The Jordan River,
Yardenit Baptism site, near the Lake of Galilee, Israel
Taken February, 2010

Scripture Text:  Matthew 3: 13-17
Then Jesus came from Galilee to John at the Jordan, to be baptized by him. John would have prevented him, saying, “I need to be baptized by you, and do you come to me?” But Jesus answered him, “Let it be so now; for it is proper for us in this way to fulfill all righteousness.” Then he consented. And when Jesus had been baptized, just as he came up from the water, suddenly the heavens were opened to him and he saw the Spirit of God descending like a dove and alighting on him. And a voice from heaven said, “This is my Son, the Beloved, with whom I am well pleased.”

The reading begins simply: “Then…” It is such a common connector, that we probably sort of gloss over it. But look a little more closely. It wasn’t just the thirty years that Jesus had waited to commit to public ministry. It was the centuries upon centuries and ages upon ages that all of Creation had waited for the dawn to break. In essence, from that very moment when we are told in the first chapter of Genesis that God’s Spirit swept over the face of the waters, Creation has been groaning and straining for this very moment, the very moment when life would emerge from the water.

Thirty years was, in fact, the traditional time that a rabbi waited to be committed to God. In those thirty years, Jesus would have been caring for his mother, and making a living, and preparing himself for ministry. I don’t really think that, contrary to what some may say, Jesus was confused about these roles. He was always serving God. But now…then…the time had come. And as eternity dawns, Jesus is ready to begin. And so he goes to John at the Jordan to be baptized and for a very short amount of time was then actually a disciple, a follower, of John’s.  And, from the water, the work has begun.  From the water, the heavens are opened and the Spirit emerges. And we hear what all the world has always been straining to hear: “This is my Son, the Beloved, with whom I am well pleased.” Even though the writer of the Gospel has presented Jesus as the Son of God in the birth story, it is not until this moment that the title is actually conferred. From the water, comes Jesus Christ as Savior and Redeemer of all of Creation.  From the water, comes a new Spirit. From the water, comes life.

What is it about the water in the River Jordan that so fascinates us? It’s wet and its cold—it’s just like any other water—and yet for more than 2,000 years, we have been captivated by it. When I had the opportunity to go to Israel last February, I, like most Holy Land tourists, could not wait to touch the water in the Jordan River. When that day that had the Jordan River on our itinerary arrived, I was so looking forward to it. This would be the place…this would be the place where I would connect with Jesus Christ.  Well, at the risk of bursting your idyllic Jordan River bubble, I was really disappointed. I imagined a calm and contemplative place on a quiet and peaceful river where I could have a high spiritual moment. Instead, I got Disneyland. The truth is, they have recently moved the place commemorating where Jesus was baptized (yes…I thought that was a little odd too!  The truth is, there are many views of where Jesus’ baptism took place and this one is probably the safest!) and have built a large, modern complex with a huge gift shop where busloads of people buy white robes tastefully monogrammed with the Jordan River Corporation logo so that they can get into the water and be baptized (again and again and again…). But we paid our money and went through the turnstiles and made our way to a place on the river. I hated the noise; I hated the crowds; but the river was beautiful. Somewhere in its depths, there WAS a peace, a calm, a contemplative, spiritual moment of peace. We found a place and had a short service renewing our Baptism. (And in the process had some people get upset with us because we were apparently taking prime real estate and never intending to be “really” baptized. Those [already-baptized] Methodists just always get in the way, don’t they?) And then, one by one, we walked down to the river, placed our hand in the water, and touched our forehead, reminding ourselves that we are Beloved, a son or daughter of God with whom God is well pleased. And in some way from the water, I did have a moment. In the midst of the yelling and the crowds, and the cold, modern structures, I felt the water and I felt Christ.  From the water comes life.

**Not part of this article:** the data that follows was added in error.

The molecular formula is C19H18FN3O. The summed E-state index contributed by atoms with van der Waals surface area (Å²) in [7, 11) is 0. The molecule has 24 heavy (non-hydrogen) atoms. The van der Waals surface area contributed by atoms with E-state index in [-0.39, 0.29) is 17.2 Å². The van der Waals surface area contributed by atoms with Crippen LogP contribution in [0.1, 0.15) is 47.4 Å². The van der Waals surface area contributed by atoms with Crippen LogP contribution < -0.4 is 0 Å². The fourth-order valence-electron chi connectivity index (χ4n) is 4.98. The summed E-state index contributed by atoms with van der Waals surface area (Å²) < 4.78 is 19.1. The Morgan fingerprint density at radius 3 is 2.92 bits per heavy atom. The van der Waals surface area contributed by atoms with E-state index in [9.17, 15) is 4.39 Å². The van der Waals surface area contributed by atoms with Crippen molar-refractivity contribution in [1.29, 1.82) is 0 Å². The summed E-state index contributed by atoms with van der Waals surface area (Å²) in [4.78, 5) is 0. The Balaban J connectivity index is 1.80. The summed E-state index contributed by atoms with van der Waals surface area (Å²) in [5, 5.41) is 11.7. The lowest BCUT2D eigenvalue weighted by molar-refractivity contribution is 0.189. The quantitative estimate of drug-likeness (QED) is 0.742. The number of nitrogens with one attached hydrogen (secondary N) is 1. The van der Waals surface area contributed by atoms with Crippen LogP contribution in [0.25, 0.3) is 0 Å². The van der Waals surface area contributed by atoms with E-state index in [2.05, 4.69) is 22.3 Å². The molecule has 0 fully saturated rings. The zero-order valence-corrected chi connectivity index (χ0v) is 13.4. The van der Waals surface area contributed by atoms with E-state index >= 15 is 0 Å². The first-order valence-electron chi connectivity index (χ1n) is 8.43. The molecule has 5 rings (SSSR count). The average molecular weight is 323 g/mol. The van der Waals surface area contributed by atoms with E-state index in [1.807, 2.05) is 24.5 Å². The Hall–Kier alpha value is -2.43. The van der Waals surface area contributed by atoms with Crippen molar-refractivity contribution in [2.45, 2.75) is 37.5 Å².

The truth is, there is nothing special about the water in the Jordan. There is nothing special about our own baptismal water.The truth is, when I fill the baptismal font, I usually get the water out of the second floor ladies bathroom.  (At any point in time, Creation lends water both to the Jordan and the sink in the ladies restroom at St. Paul’s!  It’s all the same!)  It’s just ordinary water. But something happens. From the water, comes life. As in the beginning of Creation, God’s Spirit once again sweeps over the waters. And from the water, our life comes. But it is up to us to do something with it. The waters are not made holy because Jesus was baptized in them; they are not made sacred because we clergy stand up there and bless them; the thing that makes them so incredible, so of God, so filled with life, is that from the water emerges the one that we are called to be, the son or daughter of God with whom God is well pleased.

In this Lenten journey, we are once again called to remember our baptism, to remember what gives us life.  Because, you see, that is the way to Jerusalem…

Grace and Peace,


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